Monday, October 27, 2008
"Like a ride on a bucking bronco . . . rough, tough, combative. The author is a rebel and an eloquent loner. His is a passionately felt, deeply poetic book . . . set down in a lean, racing prose, in a close-knit style of power and beauty."-- The New York Times Book Review
"Wilderness. The word itself is music. Wilderness, wilderness . . . We scarcely know what we mean by the term, though the sound of it draws all whose nerves and emotions have not yet been irreparably stunned, deadened, numbed by the caterwauling of commerce, the sweating scramble for profit and domination."
"But the love of wilderness is more than a hunger for what is always beyond reach; it is also an expression of loyalty to the earth, the earth which bore us and sustains us, the only home we shall ever know, the only paradise we ever need--if only we had the eyes to see. Original sin, the true original sin, is the blind destruction for the sake of greed of this natural paradise which lies all around us--if only we were worthy of it."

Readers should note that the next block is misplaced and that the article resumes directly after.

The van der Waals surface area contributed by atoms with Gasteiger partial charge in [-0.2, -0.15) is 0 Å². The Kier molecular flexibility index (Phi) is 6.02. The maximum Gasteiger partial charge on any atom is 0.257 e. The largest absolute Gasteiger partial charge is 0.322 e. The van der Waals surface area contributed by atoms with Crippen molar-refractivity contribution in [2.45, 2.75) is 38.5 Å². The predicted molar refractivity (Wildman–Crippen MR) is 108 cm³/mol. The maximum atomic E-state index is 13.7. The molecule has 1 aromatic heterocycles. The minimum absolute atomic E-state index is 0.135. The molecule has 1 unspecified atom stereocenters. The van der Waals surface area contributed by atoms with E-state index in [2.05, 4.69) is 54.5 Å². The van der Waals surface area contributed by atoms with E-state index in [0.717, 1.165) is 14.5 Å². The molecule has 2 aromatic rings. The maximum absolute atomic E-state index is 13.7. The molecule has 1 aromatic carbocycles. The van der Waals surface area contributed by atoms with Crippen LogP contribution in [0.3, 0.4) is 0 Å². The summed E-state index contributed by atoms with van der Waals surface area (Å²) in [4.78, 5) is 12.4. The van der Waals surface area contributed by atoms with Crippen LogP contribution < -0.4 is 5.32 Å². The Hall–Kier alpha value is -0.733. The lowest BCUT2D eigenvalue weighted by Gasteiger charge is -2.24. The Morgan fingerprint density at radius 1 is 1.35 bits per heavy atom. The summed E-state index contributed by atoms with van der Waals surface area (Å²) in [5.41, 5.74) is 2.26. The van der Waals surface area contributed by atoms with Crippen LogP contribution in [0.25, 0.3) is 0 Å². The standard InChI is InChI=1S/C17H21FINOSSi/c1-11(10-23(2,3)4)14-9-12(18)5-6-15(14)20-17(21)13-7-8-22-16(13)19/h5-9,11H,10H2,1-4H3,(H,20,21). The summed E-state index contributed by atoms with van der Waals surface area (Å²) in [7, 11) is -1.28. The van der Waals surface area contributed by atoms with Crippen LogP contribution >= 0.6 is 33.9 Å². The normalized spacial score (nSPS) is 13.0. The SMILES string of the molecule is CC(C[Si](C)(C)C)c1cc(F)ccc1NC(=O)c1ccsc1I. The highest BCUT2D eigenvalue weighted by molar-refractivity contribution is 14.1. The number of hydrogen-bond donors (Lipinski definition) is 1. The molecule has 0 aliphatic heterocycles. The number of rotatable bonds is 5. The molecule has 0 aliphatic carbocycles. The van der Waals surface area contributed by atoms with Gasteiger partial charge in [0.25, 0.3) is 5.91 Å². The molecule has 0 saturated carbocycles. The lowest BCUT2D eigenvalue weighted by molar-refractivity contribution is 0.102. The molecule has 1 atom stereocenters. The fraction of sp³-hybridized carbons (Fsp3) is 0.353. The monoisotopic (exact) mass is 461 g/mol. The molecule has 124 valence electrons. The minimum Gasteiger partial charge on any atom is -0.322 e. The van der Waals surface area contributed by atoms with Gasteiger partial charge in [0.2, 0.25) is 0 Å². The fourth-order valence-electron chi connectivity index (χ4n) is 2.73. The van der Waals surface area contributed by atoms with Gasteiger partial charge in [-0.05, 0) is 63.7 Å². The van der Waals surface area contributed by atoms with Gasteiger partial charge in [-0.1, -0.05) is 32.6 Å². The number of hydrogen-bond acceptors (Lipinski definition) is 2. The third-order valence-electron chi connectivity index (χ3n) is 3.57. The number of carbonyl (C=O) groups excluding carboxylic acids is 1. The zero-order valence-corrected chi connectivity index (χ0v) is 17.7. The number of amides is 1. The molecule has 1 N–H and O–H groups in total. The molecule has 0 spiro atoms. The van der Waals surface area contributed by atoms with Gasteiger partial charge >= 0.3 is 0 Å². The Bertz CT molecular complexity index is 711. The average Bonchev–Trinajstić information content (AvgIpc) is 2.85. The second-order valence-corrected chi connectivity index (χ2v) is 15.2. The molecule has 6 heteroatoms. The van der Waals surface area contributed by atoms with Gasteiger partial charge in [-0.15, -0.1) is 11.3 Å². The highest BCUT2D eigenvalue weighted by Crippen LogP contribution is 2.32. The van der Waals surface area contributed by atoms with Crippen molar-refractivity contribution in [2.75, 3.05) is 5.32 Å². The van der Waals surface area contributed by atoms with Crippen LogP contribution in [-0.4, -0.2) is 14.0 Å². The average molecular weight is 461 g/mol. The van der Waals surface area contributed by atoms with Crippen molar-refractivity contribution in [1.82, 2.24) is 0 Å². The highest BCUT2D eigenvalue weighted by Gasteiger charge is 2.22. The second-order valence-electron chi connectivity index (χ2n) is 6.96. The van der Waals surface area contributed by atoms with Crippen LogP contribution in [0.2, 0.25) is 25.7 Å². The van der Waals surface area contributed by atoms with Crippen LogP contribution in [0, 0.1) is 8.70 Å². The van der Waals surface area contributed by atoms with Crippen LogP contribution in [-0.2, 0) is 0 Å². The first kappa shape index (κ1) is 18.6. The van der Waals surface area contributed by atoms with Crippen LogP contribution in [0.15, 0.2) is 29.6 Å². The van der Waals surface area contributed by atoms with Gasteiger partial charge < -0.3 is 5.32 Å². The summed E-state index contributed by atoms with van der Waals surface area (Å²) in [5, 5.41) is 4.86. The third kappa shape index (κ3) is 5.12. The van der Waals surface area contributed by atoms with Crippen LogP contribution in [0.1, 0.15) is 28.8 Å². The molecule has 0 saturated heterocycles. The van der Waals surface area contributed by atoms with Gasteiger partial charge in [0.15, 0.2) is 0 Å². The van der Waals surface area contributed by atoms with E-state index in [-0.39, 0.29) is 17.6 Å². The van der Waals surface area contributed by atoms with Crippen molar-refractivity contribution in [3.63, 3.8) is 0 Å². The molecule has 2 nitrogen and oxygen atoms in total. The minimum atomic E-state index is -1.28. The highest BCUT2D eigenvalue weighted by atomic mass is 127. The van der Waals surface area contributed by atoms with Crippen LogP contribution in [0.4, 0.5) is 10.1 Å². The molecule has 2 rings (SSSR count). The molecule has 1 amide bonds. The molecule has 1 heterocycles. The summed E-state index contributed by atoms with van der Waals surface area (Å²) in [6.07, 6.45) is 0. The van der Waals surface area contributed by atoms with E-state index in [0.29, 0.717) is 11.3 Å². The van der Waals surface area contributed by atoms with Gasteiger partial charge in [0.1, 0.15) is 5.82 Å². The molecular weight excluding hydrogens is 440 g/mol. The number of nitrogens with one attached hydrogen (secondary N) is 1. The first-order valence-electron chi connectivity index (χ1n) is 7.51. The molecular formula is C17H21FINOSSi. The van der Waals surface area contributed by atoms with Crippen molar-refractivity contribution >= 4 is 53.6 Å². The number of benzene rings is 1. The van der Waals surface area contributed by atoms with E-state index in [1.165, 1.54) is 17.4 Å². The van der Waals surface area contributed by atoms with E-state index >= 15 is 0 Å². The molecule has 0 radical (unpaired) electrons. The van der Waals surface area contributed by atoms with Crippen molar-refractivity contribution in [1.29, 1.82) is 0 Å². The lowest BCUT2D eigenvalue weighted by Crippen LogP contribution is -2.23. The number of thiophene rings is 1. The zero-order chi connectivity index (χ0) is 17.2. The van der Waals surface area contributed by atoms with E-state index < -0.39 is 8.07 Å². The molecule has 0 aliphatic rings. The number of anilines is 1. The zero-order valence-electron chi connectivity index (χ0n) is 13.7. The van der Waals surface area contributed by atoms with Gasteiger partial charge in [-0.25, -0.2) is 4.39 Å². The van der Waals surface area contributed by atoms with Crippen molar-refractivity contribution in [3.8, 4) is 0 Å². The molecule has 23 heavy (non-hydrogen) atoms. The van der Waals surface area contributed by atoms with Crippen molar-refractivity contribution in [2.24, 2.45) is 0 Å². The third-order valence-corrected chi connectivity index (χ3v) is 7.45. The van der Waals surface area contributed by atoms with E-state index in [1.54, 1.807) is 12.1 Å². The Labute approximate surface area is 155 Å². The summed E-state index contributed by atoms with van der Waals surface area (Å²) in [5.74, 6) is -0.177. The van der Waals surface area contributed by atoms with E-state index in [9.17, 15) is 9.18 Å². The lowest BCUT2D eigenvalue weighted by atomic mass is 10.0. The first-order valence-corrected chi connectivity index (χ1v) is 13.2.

"Even if the reservation could attract and sustain large- scale industry heavy or light, which it cannot, what have the Navajos to gain by becoming factory hands, lab technicians and office clerks? The Navajos are people, not personnel; nothing in their nature or tradition has prepared them to adapt to the regimentation of application forms and time clock. To force them into the machine would require a Procrustean mutilation of their basic humanity. Consciously or unconsciously, the typical Navajo senses this unfortunate truth, resists the compulsory miseducation offered by the Bureau, hangs on to his malnourished horses and cannibalized automobiles, works when he feels like it and quits when he has enough money for a party or the down payment on a new pickup. He fulfills other obligations by getting his wife and kids installed securely on the public welfare rolls. Are we to condemn him for this? Caught in a no-man's land between two worlds the Navajo takes what advantage he can of the white man's system--the radio, the pickup truck, the welfare--while clinging to the liberty and dignity of his old way of life. Such a man would rather lie drunk in the gutters of Gallup, New Mexico, a disgrace to his tribe and his race, than button on a clean white shirt and spend the best part of his life inside an air- conditioned office building with windows that cannot be opened. Even if he wanted to join the American middle class (and some Indians do wish to join and have done so) the average Navajo suffers from a handicap more severe than skin color, the language barrier or insufficient education: his acquisitive instinct is poorly developed. He lacks the drive to get ahead of his fellows or to figure out ways and means of profiting from other people's labor. Coming from a tradition which honors sharing and mutual aid above private interest, the Navajo thinks it somehow immoral for one man to prosper while his neighbors go without. . . . Among these people a liberal hospitality is taken for granted and selfishness regarded with horror. Shackled by such primitive attitudes, is it any wonder that the Navajos have not yet been able to get in step with the rest of us?"